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July 29, 2022 Feature Article

Another Step to a More Perfect Union

For the first time in the Court's 233 year history, an African American woman was sworn in as an Associate Justice of the U.S. Supreme Court.

Michelle Behnke
Ketanji Onyika Brown Jackson, Associate Justice of the Supreme Court of the
United States

Ketanji Onyika Brown Jackson, Associate Justice of the Supreme Court of the United States

(Jackson was nominated to the Supreme Court by President Joe Biden on February 25, 2022. She was confirmed by the United States Senate on April 7, 2022, and sworn into office on June 30, 2022). Photo credit: Chip Somodevilla/Getty Images.

The U.S. Supreme Court has been in the news a great deal this term with significant decisions on issues from gun regulation to women's reproductive rights, but on June 30, 2022, the Court was in the news for a very different reason.  For the first time in the Court's 233 year history, an African American woman was sworn in as an Associate Justice of the U.S. Supreme Court.

To put this milestone into perspective, consider that the U. S. Supreme Court was established by Article Three of the United States Constitution and the Judiciary Act of 1789, which provided the detailed organization of a federal judiciary.  Initially, the Supreme Court was to be composed of a chief justice and five associate justices.  Over time, with the growth of the nation's boundaries the size of the court grew.  In 1807 the Court was comprised of seven justices.  In 1837, the Court grew to nine justices and in 1863 the number grew to ten.  President Franklin D. Roosevelt attempted to expand the court in 1937. His proposal envisioned the appointment of one additional justice for each incumbent justice who reached the age of 70 years and 6 months and refused retirement, up to a maximum bench of 15 justices. The proposal was said to be a way to ease the burden of the docket on elderly judges, but the actual purpose was widely understood to be an effort to "pack" the court.

Regardless of the size of the Supreme Court, from its inception until 1967, the Supreme Court was made up entirely of men and there was no racial or ethnic diversity.  Then in 1967, President Kennedy nominated Justice Thurgood Marshall, who became the first African American to serve on the Supreme Court.  It was not until 1981 that a woman joined the Supreme Court with the nomination and confirmation of Justice Sandra Day O'Conner.  The diversity path of the Supreme Court remained linear.  Upon Justice Marshall's retirement, Justice Clarence Thomas was nominated to fill the vacancy created by Justice Marshall’s departure.  However, the diversity path took an exponential turn in 1993, when Justice O'Connor was joined on the Supreme Court by Justice Ruth Bader Ginsburg giving the Court two women justices for the first time in its history.  The addition of Justice Ginsburg changed the demographics of the Court making it 23% women despite the fact that women made up fifty percent of the overall population.  In 2009, Justice Sonia Sotomayor became the third woman Justice, the first woman of color, and the first Hispanic to serve on the Supreme Court.  Another hurdle was crossed with the addition of Justice Elena Kagan in 2010 when the Court was comprised of three women sitting at the same time.    With the passing of Justice Ginsberg and the appointment of Justice Amy Coney Barrett the Court retained its one-third gender diversity.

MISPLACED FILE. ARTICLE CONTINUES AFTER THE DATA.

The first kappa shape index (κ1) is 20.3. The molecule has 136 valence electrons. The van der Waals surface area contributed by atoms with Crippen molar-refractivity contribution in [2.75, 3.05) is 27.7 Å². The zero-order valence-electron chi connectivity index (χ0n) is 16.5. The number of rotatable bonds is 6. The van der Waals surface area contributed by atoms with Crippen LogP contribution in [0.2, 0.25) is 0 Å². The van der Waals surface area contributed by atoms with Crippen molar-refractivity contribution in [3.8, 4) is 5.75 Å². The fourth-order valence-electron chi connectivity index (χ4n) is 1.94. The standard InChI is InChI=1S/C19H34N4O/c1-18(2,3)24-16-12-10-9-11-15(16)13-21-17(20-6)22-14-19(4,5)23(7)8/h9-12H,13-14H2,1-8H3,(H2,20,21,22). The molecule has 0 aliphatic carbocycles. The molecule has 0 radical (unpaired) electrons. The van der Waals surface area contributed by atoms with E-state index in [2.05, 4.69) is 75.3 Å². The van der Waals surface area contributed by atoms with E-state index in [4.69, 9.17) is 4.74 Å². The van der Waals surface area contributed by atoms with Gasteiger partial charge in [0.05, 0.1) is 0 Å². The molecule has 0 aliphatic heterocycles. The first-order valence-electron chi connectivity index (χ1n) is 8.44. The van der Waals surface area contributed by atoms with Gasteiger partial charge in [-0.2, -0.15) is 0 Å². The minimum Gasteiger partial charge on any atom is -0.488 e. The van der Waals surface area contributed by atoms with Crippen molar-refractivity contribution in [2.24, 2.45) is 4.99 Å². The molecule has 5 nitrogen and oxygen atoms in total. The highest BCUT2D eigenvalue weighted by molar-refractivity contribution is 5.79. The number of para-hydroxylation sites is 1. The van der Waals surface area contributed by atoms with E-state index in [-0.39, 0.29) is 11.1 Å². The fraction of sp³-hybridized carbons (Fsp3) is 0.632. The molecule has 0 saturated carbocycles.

However, on June 20, 2022, the Court crossed a new milestone with the addition of Justice Ketanji Brown Jackson. She became the first black woman to serve on the Supreme Court giving the Supreme Court two African American Justices and a Hispanic Justice all sitting at the same time.  Justice Jackson also became the first former federal defender to serve on the Supreme Court. Providing some practice diversity too.

We often say that representation matters.  While the Supreme Court is not a representative branch of government, the Court holds the power of judicial review, the ability to invalidate statutes for violating a provision of the Constitution and providing checks and balances for other branches of our government.  The diversity of the Court is important not just because it is important to see someone that looks like you in places where decisions are made.  It is the fact that someone with different experiences and perspectives is among the decision makers sharing that experience and perspective to broaden the view of the entire decision making body.   I for one let out a shout of elation as I watched Justice Jackson take her oath of office.  For me it was a sign of our collective efforts to make this a more perfect union.    

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